Most dogs love to run outside and explore the great outdoors. Most dogs quickly discover that when the front door is open it is “game on” and they can quickly dash through and have a blast saying “Hi” to all their two legged and four legged friends. I bet dogs think it’s even more fun when their guardian is chasing behind them yelling and waving their arms! The fact is that once a dog has dashed through an open door, they will most likely do it again and their risk for injury goes up substantially. The good news is that with a lot of management and some careful training, you can go a long way to keeping your canine best friend safe. Provide Plenty of Exercise and Mental Stimulation Many times a tired dog is much less interested in what is going on at the front door than one full of energy. Very active dogs need more structured activity and exercise. If your dog has already had the opportunity to catch up on all the new smells and see who has peed on what tree, they will be more than content to work on a stuffed KONG as you bring the groceries in from the car. So please make sure you are providing plenty of exercise and read this article for ideas on mental stimulation. Management is Key During the training stage, management often is the use of crates, gates, and tethers. These are needed until the desirable behavior is achieved. If you are coming home with groceries and you know a family member is home, call ahead and ask them to leash the dog. Or, consider crating your dog before leaving for a big grocery run. If you are having a big party where guests will be coming and going, crate your dog. Keep a leash by the front door for when the doorbell unexpectedly rings. Quickly snap the leash on your dog and then greet your guest. Train the Wait Command Start by teaching at any door. You can use the bathroom door, back door, bedroom doors, etc. As you see that your dog has learned the behavior, move to the front door and side gates of the yard. STAGE1: Start by walking toward the door and say “wait”. It is important not to command your dog to stay or to heel at the door. Right as you get to the door, do a body block, placing yourself outside the doorway, keeping the dog inside. Say “yes!” and give your dog a treat. Repeat this at least five times. Now, start trying to take a step back, slowly. If your dog remains on the other side of the door jam, give a treat and praise. Continue until you are at the end of your six -foot leash. If your dog puts one toenail on the door jam, place your dog back across the threshold. STAGE 2: Go back to the beginning of stage one. Do the body block, but now start to gently tug on the leash while you praise and give a treat. Steadily increase the pressure of your tug until you are pulling fairly hard. DO NOT JERK THE LEASH! Now continue the same process as in stage one until you can tug fairly hard at the end of the six-foot leash. STAGE 3: Now, start eliminating the body block. Try to keep your back to your dog while you keep at least one eye on her. Also, start adding distractions. STAGE 4: Your goal is to be able to run out the door, with your dog stopping you! Once you are able to achieve this, start getting more creative about setting your dog up. This means you can put your dog on a long line that has been pre-measured and is tied out to a sturdy object. Leave the room and go to an area where you can see if your dog attempts to go out the door. Again, you can get creative. Have a helper put your dog on the leash, while you are already hiding in a secure location on the other side of the door. If your dog attempts to go through the door, place her back over the threshold. By teaching your dog “Wait”, your dog will begin to understand that they cannot go in or out of any door without first hearing their release word. Dogs do not assume that just because you worked on the front door, that they must respect the side gates, back door, etc. You must work on every door that you want your dog to stop at. When Should You Attempt Off Leash? Once you see that your dog is waiting at the door consistently, and you NEVER have to stop your dog from going outside without the release word (for at least one month) you are then ready to start attempting the behavior off leash. Keep in mind that some doors present more of a danger than others. This might be your front door or the car door where there is immediate traffic that your dog could come into contact with. This may mean that you may have to manage those exits safely over your dog’s lifetime. It certainly is better to be safe than sorry when your dog’s safety is on the line, so proceed with caution. Still Need Help? You may benefit from hands-on coaching from a qualified trainer as you work through the training program. Please feel free to contact It’s A Dog’s World K-9 Academy, Inc.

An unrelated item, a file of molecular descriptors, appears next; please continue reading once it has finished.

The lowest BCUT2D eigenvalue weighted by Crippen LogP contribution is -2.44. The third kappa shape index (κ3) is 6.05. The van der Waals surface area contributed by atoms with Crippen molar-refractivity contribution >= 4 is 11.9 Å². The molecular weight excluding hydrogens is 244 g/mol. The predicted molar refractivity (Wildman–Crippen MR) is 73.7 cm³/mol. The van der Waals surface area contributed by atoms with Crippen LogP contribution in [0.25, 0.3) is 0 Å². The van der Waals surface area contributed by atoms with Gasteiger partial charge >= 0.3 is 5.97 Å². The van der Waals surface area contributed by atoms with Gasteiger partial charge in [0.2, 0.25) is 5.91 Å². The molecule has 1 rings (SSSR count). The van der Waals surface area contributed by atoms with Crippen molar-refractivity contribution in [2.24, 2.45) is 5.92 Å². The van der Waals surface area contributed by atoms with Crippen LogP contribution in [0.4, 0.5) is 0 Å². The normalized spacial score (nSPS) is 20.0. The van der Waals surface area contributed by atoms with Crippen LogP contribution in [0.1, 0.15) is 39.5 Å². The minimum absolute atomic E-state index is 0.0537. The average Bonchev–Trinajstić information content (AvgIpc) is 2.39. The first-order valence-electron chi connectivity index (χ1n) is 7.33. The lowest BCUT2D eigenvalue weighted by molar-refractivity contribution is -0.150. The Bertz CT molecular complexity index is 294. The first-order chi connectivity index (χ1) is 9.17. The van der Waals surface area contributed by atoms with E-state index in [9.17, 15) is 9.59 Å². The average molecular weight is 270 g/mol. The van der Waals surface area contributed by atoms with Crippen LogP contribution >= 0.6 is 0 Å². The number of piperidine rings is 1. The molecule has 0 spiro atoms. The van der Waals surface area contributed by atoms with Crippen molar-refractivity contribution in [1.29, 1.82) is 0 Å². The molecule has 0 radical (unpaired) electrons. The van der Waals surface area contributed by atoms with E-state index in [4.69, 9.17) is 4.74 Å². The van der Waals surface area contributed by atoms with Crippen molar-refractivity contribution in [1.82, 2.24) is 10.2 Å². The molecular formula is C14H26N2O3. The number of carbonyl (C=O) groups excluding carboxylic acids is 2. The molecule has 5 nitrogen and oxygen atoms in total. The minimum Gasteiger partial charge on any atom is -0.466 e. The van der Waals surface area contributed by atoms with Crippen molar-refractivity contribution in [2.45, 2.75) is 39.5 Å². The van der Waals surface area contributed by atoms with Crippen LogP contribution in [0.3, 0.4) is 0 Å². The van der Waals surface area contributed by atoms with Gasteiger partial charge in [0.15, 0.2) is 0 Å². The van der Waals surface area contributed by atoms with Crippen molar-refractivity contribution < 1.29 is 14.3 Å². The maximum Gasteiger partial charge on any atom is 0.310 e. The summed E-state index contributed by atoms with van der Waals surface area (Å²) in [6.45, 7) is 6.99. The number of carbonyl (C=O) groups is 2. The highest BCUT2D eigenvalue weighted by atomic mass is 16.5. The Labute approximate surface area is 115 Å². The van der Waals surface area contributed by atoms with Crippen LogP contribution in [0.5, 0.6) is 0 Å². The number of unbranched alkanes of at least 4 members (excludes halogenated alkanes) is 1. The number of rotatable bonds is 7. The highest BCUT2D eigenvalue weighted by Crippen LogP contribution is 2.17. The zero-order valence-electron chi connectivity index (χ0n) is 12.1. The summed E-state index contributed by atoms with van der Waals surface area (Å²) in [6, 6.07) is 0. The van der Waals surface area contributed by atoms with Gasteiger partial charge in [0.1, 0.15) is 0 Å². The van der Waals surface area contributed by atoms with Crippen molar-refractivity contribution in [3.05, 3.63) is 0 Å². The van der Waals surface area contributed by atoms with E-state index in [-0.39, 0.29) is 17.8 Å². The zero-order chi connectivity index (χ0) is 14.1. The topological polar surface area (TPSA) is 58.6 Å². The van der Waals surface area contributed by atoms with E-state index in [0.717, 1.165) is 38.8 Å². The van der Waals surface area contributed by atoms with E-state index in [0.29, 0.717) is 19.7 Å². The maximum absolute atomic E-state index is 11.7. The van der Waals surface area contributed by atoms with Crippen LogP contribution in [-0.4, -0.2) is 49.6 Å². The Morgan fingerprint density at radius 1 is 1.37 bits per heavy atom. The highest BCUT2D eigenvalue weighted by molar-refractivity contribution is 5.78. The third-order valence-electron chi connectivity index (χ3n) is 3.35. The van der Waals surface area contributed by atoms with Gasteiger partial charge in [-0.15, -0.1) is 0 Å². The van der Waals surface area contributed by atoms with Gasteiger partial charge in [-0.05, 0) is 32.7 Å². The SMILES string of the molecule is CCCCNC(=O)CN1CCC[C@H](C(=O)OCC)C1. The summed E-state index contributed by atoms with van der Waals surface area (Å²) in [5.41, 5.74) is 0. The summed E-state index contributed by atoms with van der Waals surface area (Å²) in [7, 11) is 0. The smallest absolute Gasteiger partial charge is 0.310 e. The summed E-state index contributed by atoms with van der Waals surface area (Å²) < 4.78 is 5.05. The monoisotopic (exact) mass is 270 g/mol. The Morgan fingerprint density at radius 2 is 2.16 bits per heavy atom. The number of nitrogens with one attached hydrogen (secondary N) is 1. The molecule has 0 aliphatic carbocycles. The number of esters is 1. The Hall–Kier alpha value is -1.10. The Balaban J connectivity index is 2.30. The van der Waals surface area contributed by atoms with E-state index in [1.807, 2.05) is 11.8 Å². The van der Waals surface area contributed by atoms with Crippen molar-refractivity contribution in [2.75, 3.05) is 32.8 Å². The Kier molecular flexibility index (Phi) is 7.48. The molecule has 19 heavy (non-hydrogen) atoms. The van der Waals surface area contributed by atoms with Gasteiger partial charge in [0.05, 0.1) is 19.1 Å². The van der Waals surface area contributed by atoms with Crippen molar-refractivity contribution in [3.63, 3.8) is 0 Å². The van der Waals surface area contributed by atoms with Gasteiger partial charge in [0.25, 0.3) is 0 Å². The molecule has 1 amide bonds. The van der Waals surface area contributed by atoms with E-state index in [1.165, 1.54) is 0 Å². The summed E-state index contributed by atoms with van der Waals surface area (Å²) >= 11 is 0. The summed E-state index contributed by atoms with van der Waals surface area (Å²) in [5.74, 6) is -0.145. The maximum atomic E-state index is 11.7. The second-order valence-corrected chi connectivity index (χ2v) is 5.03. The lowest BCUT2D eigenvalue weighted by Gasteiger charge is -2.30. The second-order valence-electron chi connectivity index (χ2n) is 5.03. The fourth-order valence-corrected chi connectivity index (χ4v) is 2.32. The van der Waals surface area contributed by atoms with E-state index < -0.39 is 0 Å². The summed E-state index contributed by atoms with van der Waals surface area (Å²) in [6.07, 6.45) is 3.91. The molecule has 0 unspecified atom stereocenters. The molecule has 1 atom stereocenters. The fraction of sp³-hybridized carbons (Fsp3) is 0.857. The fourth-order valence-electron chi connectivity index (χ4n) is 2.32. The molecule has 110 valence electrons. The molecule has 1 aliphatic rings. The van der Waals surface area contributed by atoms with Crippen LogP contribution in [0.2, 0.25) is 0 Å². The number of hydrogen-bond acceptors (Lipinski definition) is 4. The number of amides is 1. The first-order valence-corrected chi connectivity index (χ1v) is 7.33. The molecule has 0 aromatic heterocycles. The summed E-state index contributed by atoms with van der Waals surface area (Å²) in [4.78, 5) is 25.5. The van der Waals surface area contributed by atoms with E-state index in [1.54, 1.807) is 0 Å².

Teach Your to Wait At Front Door